Twelve policemen and a child were killed on Sunday after a suicide bomber struck police headquarters in Afghanistan’s southern city of Lashkar Gah, local officials say.
AFP - Twelve policemen and a child were killed Sunday when a suicide car bomber struck outside police headquarters in the southern Afghan city of Lashkar Gah, officials said.
The attack came days after control of security in the city, the capital of Helmand province, passed from British to Afghan forces as part of a process that will see all foreign combat troops leave Afghanistan by the end of 2014.
Some experts question the ability of Afghan soldiers and police to protect their country against attacks from the Taliban, who claimed responsibility for the latest blast, and other insurgents.
In a separate incident in western Afghanistan Sunday, three foreign troops died "as a result of a non-battle related injury," the NATO-led International Security Assistance Force (ISAF) said, without giving further details.
Another member of the foreign forces died after an insurgent attack in southern Afghanistan, ISAF added, again without providing details or nationality.
Following the blast in Lashkar Gah, the interior ministry confirmed the death toll and vowed the attack would not prevent the police from battling the Taliban, leaders of a 10-year insurgency raging across the country.
"Twelve Afghan National Police members and a child were martyred and 12 other Afghan National Police members were wounded (along with) two civilians," it said in a statement.
"The Ministry of Interior strongly condemns the insurgents (behind) this un-Islamic and inhumane action and such attacks will never weaken the determination of Afghan National Police."
The blast happened at around 8:30 am (0400 GMT) in front of the heavily-secured police headquarters as Afghan police left to go on a patrol, a statement from the governor's office added.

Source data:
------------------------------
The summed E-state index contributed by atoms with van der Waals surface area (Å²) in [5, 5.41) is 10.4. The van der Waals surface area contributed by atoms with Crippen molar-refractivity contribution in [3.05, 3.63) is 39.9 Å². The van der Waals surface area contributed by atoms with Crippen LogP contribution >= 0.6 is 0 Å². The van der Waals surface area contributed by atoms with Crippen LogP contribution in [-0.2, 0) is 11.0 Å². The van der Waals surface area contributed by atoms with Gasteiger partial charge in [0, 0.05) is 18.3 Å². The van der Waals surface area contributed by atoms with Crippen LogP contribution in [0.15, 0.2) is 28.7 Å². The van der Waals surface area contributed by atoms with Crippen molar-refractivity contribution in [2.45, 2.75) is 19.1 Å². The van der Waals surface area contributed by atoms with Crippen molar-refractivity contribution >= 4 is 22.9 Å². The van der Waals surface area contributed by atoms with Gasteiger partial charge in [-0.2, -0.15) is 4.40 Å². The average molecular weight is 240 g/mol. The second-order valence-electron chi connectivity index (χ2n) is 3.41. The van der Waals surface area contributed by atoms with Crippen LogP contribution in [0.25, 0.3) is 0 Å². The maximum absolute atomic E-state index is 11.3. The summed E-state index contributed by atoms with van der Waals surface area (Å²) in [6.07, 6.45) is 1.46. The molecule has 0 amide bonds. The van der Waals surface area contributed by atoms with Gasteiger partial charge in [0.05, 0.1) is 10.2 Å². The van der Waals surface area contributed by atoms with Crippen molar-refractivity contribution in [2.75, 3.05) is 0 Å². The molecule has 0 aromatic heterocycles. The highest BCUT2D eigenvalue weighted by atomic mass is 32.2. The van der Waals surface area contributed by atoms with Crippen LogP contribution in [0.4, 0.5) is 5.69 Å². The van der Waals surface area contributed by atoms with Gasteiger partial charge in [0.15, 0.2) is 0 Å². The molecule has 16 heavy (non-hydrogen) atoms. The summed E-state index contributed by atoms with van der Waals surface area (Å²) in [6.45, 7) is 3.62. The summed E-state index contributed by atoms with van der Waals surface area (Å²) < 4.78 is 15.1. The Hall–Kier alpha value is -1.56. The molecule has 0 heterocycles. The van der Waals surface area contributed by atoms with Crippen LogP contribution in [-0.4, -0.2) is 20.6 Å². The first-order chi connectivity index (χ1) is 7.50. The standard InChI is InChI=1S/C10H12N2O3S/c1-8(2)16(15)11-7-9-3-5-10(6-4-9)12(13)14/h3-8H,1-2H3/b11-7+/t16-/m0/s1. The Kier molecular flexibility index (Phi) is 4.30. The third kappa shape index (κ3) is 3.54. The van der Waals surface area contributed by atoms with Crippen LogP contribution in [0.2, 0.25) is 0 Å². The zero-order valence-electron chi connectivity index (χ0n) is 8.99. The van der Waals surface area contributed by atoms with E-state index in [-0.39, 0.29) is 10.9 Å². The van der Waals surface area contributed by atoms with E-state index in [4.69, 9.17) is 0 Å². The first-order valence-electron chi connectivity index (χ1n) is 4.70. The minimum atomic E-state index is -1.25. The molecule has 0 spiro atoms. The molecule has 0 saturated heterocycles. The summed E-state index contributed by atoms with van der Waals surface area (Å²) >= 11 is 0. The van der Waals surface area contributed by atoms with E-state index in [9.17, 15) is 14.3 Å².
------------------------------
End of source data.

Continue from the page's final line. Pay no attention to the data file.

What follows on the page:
In a statement on their website, the Taliban claimed responsibility for the attack in Helmand, one of the most dangerous provinces in Afghanistan and a key focus of the war for international troops.
"A large number of policemen were gathered and a hero of the Islamic Emirate of Afghanistan struck and exploded his vehicle laden with explosives," the statement said.
The attack comes amid ongoing concerns over the ability of the Afghan security forces, which are receiving huge sums of money from the international community in a bid to build them up.
There are currently at least 126,000 police in Afghanistan and thousands more are being trained up in programmes financed by countries in the NATO-led International Security Assistance Force (ISAF).
However, they have faced allegations of corruption and also struggle with factors including low literacy rates among recruits.
The Afghan police and army are frequently targeted in attacks by the Taliban and other insurgents in a bid to undermine President Hamid Karzai's government in Kabul.
There are currently roughly 140,000 foreign troops in Afghanistan, of which about 100,000 are from the United States.
Some nations including the United States have already started withdrawing troops as part of a phased drawdown ahead of the 2014 deadline.
In a separate incident, an official said 10 Afghan security guards were killed in central Afghanistan Saturday in an attack on a convoy carrying supplies to international troops.
The convoy was ambushed by insurgents in the restive province of Ghazni, triggering an hour-long battle, governor's spokesman Maroof Ayubi said.
The Taliban also claimed responsibility for that attack in a statement. Anti-government forces frequently target convoys supplying the foreign and Afghan militaries.
The latest attacks follows a spate of assassinations in southern Afghanistan in recent weeks, including that of the president's powerful half-brother, Ahmed Wali Karzai, in neighbouring Kandahar province.
Karzai was killed by his bodyguard earlier this month, while Kandahar mayor Ghulam Haidar Hameedi was assassinated last week by a suicide bomber who hid explosives in his turban.
Date created : 2011-07-31